so with that, when trying to cope with anxiety, try practising with “what if?” questions, followed by “then what?” questions. essentially, what if this fear came true for you, then what would actually happen as result? in answering this aloud, you will likely either see that this then-what scenario is very unlikely (e.g., my dog will hate me forever because i forgot to pick up more dog food), or that this fear now seems a lot less intimidating to you because you’ve actually named it (e.g., i’m scared that i am not good enough to help care for my dog).
and sometimes you find you don’t have a clear trigger that causes you to start feeling anxious. this can be either a sign that your anxiety is caused by some internal neurological process, or it might mean you will need to practice at being more mindful of the thoughts-behaviours that you are overlooking and not giving enough attention to (examples for me include, “oh, i forgot to eat food today, so i think my blood sugar levels have dropped” and “oh, i tend to get anxious when i see this person, so i think i need to work on how i relate to them”). so while triggers can be real – and when you have legitimate triggers like situations of abuse, bullying, and harm, these need to be addressed with safety and control, or otherwise you need to escape that situation as best you can – the triggers do not create the anxiety. the anxiety is within you, and it uses a trigger to grow itself like a balloon so much so that it distorts your perception of an experience.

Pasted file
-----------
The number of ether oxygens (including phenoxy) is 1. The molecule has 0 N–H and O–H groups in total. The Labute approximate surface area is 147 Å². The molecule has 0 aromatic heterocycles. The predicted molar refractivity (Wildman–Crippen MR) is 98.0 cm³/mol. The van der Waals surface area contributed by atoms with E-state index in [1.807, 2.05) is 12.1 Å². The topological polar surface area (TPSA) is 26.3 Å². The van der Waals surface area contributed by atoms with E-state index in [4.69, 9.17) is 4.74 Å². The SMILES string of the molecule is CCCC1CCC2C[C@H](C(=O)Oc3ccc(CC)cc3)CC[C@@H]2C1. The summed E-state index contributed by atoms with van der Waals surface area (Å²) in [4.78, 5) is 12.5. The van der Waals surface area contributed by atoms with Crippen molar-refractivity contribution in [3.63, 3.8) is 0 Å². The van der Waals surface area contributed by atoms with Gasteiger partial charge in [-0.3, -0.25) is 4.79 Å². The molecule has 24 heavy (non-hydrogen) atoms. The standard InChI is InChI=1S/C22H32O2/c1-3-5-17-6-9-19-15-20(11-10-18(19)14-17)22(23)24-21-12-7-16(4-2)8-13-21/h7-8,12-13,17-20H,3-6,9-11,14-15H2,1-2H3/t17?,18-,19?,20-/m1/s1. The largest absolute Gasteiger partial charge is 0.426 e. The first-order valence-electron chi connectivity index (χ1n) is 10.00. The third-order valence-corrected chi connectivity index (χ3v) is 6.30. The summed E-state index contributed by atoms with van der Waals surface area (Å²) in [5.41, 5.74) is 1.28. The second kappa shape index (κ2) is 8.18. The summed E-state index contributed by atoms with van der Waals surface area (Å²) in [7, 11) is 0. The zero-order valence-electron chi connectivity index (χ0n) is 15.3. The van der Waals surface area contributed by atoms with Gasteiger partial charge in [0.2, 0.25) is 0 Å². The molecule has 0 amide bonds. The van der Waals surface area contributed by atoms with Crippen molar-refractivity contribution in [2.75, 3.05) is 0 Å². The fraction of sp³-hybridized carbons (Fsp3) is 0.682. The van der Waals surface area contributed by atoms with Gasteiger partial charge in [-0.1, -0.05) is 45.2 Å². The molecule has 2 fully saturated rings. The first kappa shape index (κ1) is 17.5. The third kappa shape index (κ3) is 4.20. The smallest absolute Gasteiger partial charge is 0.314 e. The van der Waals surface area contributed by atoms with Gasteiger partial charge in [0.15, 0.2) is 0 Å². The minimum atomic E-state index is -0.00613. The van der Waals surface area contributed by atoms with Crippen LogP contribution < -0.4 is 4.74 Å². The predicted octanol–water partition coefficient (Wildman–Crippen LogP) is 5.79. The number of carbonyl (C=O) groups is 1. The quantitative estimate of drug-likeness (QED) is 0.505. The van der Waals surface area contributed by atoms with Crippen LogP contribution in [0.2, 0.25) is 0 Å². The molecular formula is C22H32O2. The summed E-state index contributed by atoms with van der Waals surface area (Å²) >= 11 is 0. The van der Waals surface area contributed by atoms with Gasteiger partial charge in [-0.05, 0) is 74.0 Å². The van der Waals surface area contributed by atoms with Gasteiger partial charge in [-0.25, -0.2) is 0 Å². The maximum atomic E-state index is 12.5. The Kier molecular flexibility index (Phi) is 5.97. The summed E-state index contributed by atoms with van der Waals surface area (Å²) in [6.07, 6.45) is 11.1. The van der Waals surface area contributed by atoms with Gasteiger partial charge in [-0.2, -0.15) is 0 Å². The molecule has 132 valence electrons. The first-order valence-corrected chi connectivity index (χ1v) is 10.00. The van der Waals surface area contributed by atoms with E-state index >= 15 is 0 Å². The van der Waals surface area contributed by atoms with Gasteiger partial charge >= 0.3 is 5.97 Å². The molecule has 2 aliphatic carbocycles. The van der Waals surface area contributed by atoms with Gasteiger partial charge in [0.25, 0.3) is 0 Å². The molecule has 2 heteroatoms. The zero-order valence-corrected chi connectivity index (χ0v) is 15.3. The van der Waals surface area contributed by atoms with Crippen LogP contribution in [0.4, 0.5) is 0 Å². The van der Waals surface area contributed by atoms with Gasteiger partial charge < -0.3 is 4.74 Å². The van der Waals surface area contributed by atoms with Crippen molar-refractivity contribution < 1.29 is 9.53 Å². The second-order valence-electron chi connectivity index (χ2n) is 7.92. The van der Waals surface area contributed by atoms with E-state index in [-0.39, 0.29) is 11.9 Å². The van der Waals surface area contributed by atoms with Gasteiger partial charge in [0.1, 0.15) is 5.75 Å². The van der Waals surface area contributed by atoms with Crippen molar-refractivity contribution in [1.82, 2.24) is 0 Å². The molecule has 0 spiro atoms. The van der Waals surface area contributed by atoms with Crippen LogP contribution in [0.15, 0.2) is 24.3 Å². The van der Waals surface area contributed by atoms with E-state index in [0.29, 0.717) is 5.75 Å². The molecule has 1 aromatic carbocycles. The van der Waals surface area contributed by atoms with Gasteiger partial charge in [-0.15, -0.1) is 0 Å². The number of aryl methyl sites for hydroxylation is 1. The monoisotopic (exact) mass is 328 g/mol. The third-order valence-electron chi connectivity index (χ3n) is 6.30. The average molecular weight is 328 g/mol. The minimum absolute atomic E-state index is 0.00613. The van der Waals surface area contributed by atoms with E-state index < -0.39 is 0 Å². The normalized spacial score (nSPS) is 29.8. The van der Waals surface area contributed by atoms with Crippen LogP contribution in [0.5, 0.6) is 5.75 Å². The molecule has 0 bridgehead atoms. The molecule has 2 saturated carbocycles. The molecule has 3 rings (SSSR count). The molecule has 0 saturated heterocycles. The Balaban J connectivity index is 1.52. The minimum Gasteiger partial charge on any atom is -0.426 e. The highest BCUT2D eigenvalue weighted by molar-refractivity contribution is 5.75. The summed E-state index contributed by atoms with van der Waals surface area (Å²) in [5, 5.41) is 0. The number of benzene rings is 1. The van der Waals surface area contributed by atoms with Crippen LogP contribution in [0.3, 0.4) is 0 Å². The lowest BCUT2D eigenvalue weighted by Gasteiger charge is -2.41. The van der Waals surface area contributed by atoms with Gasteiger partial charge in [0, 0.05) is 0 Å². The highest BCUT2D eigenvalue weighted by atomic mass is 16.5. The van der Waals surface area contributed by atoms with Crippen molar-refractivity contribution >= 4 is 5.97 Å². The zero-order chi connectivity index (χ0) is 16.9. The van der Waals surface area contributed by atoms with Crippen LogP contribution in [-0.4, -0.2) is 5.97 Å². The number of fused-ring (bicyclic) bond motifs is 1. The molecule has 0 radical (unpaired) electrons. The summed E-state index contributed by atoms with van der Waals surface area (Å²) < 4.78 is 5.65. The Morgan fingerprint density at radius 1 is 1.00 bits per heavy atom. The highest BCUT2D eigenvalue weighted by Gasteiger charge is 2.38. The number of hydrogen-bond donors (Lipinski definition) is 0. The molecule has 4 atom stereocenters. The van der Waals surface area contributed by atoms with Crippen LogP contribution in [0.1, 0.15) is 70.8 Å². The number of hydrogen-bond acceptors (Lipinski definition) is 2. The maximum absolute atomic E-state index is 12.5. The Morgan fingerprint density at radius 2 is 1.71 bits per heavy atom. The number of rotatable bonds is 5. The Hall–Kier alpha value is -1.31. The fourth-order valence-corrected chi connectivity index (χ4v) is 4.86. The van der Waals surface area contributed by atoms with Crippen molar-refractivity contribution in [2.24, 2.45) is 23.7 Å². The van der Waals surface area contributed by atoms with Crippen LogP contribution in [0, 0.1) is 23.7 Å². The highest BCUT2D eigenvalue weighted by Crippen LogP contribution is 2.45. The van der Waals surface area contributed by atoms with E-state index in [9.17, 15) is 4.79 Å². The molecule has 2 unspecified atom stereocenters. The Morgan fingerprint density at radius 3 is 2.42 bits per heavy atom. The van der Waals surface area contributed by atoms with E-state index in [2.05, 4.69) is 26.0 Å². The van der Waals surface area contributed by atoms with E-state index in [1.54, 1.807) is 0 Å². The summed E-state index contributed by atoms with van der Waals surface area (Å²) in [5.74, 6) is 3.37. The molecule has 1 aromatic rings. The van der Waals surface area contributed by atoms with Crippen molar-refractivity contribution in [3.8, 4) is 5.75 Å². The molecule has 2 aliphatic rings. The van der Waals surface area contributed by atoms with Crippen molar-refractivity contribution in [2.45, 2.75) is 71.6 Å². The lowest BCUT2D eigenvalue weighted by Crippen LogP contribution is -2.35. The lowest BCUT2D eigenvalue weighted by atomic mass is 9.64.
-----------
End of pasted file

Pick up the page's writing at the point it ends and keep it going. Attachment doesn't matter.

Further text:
okay now here is feel-good, “it gets better”, you-can-do-it portion.
- first, living with anxiety does not mean learning tricks to deny or repress your feelings that come along with anticipation. no, your feelings are always valid and legitimate, okay? instead, living with anxiety means learning to tolerate discomfort. learning to accept that sensation and to acknowledge that there are always reasons for why you feel that way.
- second, coping with anxiety looks like making appropriate adjustments available to you in your life, each day, in each moment, to ease that pressure and stress. coping with emotions of panic and worry means learning how to anchor yourself amidst the rain and waves, and reminding yourself that this experience too will pass.
- third, to strengthen your anchors, try practising at your breath. doing intentional breathing can interrupt the thought-cycles running through your mind. repeat a phrase to help focus your thoughts on positive, affirming ideas. so pick something simple for you to be able to repeat when experiencing a panic attack or acute anxiety episode. and pick something that you can believe – this is really important because you need to truly embrace the words you will be repeating over and over. instead of saying a very broad statement, or something difficult to trust in, choose words that are clear and which best represent your current potential. as an example, try replacing phrases like “my problems will be solved today” or “i will not let myself be upset today”, with affirmations like “i will do my best to solve some of my problems today” and “i will do my best to not be upset for too long today”. personally, i like something like “i breathe. i feel. i’m trying to do my best.”
- fourth, be kind to yourself. be patient with yourself. but this isn’t as easy as it may look. you’ve likely spent a majority of your life now becoming skilled at unhealthy self-talk, and so your going to need to make a conscious effort every day to work at practising a new way to talk and relate to yourself.
- finally, please please remember –
you are more than your regrets.
you are more than your fears.
you are enough.
you are abundant.
okay, that’s about it.
until next time.
(image credit to Emm’s Positivity Blog)